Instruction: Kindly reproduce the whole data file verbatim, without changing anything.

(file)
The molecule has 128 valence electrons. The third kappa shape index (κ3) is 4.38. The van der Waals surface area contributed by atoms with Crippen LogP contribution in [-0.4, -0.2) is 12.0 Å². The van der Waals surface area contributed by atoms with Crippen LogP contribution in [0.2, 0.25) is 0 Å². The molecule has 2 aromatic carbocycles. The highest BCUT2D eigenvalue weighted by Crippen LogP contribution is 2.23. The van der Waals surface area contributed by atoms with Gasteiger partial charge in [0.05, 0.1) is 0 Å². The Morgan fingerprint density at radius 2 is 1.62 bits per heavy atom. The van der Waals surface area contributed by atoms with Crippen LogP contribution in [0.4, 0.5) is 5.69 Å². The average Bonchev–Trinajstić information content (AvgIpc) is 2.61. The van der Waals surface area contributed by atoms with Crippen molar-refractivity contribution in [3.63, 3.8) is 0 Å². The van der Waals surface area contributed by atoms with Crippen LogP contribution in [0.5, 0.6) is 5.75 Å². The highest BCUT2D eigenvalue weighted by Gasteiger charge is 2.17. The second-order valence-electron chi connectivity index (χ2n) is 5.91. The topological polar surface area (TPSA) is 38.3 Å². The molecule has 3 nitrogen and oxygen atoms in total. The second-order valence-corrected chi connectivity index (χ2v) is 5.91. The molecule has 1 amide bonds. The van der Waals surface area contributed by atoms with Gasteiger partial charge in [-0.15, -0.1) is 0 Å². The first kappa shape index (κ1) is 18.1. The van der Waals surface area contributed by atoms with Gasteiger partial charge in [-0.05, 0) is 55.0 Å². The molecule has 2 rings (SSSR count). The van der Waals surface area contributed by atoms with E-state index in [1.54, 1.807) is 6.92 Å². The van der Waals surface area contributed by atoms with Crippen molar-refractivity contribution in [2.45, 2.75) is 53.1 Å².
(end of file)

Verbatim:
The molecule has 128 valence electrons. The third kappa shape index (κ3) is 4.38. The van der Waals surface area contributed by atoms with Crippen LogP contribution in [-0.4, -0.2) is 12.0 Å². The van der Waals surface area contributed by atoms with Crippen LogP contribution in [0.2, 0.25) is 0 Å². The molecule has 2 aromatic carbocycles. The highest BCUT2D eigenvalue weighted by Crippen LogP contribution is 2.23. The van der Waals surface area contributed by atoms with Gasteiger partial charge in [0.05, 0.1) is 0 Å². The Morgan fingerprint density at radius 2 is 1.62 bits per heavy atom. The van der Waals surface area contributed by atoms with Crippen LogP contribution in [0.4, 0.5) is 5.69 Å². The average Bonchev–Trinajstić information content (AvgIpc) is 2.61. The van der Waals surface area contributed by atoms with Crippen molar-refractivity contribution in [3.63, 3.8) is 0 Å². The van der Waals surface area contributed by atoms with Crippen LogP contribution in [0.5, 0.6) is 5.75 Å². The highest BCUT2D eigenvalue weighted by Gasteiger charge is 2.17. The second-order valence-electron chi connectivity index (χ2n) is 5.91. The topological polar surface area (TPSA) is 38.3 Å². The molecule has 3 nitrogen and oxygen atoms in total. The second-order valence-corrected chi connectivity index (χ2v) is 5.91. The molecule has 1 amide bonds. The van der Waals surface area contributed by atoms with Gasteiger partial charge in [-0.15, -0.1) is 0 Å². The first kappa shape index (κ1) is 18.1. The van der Waals surface area contributed by atoms with Gasteiger partial charge in [-0.05, 0) is 55.0 Å². The molecule has 2 rings (SSSR count). The van der Waals surface area contributed by atoms with E-state index in [1.54, 1.807) is 6.92 Å². The van der Waals surface area contributed by atoms with Crippen molar-refractivity contribution in [2.45, 2.75) is 53.1 Å².